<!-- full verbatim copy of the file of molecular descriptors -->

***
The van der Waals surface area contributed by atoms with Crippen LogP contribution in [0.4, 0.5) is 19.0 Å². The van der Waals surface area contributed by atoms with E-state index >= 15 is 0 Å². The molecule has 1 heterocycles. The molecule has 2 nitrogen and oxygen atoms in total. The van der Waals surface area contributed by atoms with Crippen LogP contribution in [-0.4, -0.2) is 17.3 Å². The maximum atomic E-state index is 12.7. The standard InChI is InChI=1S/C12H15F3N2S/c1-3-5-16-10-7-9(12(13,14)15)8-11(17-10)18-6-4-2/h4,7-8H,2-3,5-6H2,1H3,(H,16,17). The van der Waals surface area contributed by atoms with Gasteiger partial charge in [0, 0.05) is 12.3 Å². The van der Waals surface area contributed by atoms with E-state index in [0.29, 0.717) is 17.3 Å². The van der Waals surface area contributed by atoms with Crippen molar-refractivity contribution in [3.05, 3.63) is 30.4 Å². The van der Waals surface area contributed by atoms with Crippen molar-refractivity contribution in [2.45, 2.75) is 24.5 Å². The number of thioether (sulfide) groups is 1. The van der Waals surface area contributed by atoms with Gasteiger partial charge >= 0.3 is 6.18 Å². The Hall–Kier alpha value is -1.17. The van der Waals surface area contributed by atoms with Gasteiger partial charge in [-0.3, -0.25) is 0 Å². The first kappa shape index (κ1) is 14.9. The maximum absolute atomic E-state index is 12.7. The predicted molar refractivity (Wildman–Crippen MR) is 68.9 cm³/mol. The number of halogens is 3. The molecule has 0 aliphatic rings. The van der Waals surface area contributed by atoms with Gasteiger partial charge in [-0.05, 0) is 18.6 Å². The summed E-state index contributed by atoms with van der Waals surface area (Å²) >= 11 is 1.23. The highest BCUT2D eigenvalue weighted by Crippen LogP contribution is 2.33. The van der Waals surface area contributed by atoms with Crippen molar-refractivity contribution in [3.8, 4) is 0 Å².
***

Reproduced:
The van der Waals surface area contributed by atoms with Crippen LogP contribution in [0.4, 0.5) is 19.0 Å². The van der Waals surface area contributed by atoms with E-state index >= 15 is 0 Å². The molecule has 1 heterocycles. The molecule has 2 nitrogen and oxygen atoms in total. The van der Waals surface area contributed by atoms with Crippen LogP contribution in [-0.4, -0.2) is 17.3 Å². The maximum atomic E-state index is 12.7. The standard InChI is InChI=1S/C12H15F3N2S/c1-3-5-16-10-7-9(12(13,14)15)8-11(17-10)18-6-4-2/h4,7-8H,2-3,5-6H2,1H3,(H,16,17). The van der Waals surface area contributed by atoms with Gasteiger partial charge in [0, 0.05) is 12.3 Å². The van der Waals surface area contributed by atoms with E-state index in [0.29, 0.717) is 17.3 Å². The van der Waals surface area contributed by atoms with Crippen molar-refractivity contribution in [3.05, 3.63) is 30.4 Å². The van der Waals surface area contributed by atoms with Crippen molar-refractivity contribution in [2.45, 2.75) is 24.5 Å². The number of thioether (sulfide) groups is 1. The van der Waals surface area contributed by atoms with Gasteiger partial charge >= 0.3 is 6.18 Å². The Hall–Kier alpha value is -1.17. The van der Waals surface area contributed by atoms with Gasteiger partial charge in [-0.3, -0.25) is 0 Å². The first kappa shape index (κ1) is 14.9. The maximum absolute atomic E-state index is 12.7. The predicted molar refractivity (Wildman–Crippen MR) is 68.9 cm³/mol. The number of halogens is 3. The molecule has 0 aliphatic rings. The van der Waals surface area contributed by atoms with Gasteiger partial charge in [-0.05, 0) is 18.6 Å². The summed E-state index contributed by atoms with van der Waals surface area (Å²) >= 11 is 1.23. The highest BCUT2D eigenvalue weighted by Crippen LogP contribution is 2.33. The van der Waals surface area contributed by atoms with Crippen molar-refractivity contribution in [3.8, 4) is 0 Å².